Bridging lenders are set to launch the Association of Short Term Lenders, a self-regulatory trade association with its own code of conduct.
The association will be headed up by Adrian Bloomfield, who will act as its chief executive.
Bloomfield has had over 30 years experience in the financial services and currently works as a mortgage and banking consultant.
The association will consist of 20 lenders, which will each have to follow a set code of conduct and adhere to certain levels of business standards.
Lenders in the bridging market have been in talks with the National Association of Commercial Finance Brokers and the Council of Mortgage Lenders over the formation of the association for several months.
The news will be welcomed by brokers in the market who have supported the idea of a lender trade association.
It is hoped that the code of conduct that lenders have to adhere to will do the same for the bridging market that the CML has done for the mortgage market.
Nikki Cann, director at the National Association of Commercial Finance Brokers, says: “We are always very supportive of any movement that encourages better business practices and cleans up the industry. We have supported the ASTL and look forward to working with it in the future on issues effecting our members.”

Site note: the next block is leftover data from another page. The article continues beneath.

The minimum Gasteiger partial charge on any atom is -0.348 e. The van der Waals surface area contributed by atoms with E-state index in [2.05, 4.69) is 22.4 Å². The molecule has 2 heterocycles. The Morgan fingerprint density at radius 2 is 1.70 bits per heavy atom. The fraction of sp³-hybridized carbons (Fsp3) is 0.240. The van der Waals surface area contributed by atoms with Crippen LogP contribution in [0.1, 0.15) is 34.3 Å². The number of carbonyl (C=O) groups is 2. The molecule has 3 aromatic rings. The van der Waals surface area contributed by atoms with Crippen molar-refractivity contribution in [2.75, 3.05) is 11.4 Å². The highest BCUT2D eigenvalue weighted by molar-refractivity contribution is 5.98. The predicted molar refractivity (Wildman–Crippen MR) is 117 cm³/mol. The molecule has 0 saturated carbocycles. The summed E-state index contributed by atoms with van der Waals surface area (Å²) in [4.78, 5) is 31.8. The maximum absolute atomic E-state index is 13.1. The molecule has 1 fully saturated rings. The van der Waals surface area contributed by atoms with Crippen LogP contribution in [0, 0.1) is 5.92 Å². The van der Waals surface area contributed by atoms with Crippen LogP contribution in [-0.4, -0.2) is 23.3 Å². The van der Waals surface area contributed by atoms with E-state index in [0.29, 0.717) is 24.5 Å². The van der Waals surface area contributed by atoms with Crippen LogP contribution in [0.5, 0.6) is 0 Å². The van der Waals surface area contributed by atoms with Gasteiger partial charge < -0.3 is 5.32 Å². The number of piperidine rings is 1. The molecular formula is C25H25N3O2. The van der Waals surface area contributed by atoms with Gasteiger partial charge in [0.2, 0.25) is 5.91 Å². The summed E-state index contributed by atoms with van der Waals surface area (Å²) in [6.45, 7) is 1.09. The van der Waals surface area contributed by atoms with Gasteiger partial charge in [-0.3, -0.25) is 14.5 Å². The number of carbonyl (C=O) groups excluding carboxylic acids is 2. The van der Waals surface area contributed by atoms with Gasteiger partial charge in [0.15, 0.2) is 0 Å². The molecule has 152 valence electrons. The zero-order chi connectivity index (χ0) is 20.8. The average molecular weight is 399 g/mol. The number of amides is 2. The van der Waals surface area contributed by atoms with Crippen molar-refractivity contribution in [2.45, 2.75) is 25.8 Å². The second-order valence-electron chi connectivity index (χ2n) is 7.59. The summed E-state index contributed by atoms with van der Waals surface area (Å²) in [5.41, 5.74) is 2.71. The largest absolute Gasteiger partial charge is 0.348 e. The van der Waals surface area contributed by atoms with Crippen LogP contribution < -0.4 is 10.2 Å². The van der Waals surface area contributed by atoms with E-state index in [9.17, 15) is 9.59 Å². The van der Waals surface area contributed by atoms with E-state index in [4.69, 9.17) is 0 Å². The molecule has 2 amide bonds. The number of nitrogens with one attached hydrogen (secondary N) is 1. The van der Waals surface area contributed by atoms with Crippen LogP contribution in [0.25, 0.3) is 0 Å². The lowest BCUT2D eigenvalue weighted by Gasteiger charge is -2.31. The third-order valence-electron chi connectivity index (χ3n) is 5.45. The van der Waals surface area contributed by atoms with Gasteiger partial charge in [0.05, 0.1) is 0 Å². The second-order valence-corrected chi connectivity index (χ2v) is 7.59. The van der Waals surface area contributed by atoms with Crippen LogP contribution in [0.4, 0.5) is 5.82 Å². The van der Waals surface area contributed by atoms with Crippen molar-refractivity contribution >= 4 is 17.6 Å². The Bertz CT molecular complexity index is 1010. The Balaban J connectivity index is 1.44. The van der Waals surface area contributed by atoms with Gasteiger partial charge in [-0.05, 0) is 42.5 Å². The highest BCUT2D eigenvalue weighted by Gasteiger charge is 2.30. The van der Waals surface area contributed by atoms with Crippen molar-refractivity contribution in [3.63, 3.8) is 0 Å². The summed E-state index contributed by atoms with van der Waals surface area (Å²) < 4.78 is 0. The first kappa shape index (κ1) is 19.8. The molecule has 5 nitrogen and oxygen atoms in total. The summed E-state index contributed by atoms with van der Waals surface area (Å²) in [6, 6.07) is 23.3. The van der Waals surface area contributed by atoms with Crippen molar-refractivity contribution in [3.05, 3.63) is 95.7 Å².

Mark Hutton, director at brokerage Bridging Direct, says it is commendable that the association has got off the ground, following years of lenders trying to agree, however, for it to work it must have teeth he says.
Hutton says: Its a double-edged sword, my hat goes off to them because they have been able to all sit around a table. The one thing that I would like to see is for them to be able to tell their members how to do their business.
“For example, with exit fees, if they dont tell every lender to have exit fees then what is the point, there needs to be a unified approach. The bridging market is supposed to have had bad press and yes, its good that the lenders have got together, but they need to show teeth, otherwise it is just another jolly down the pub.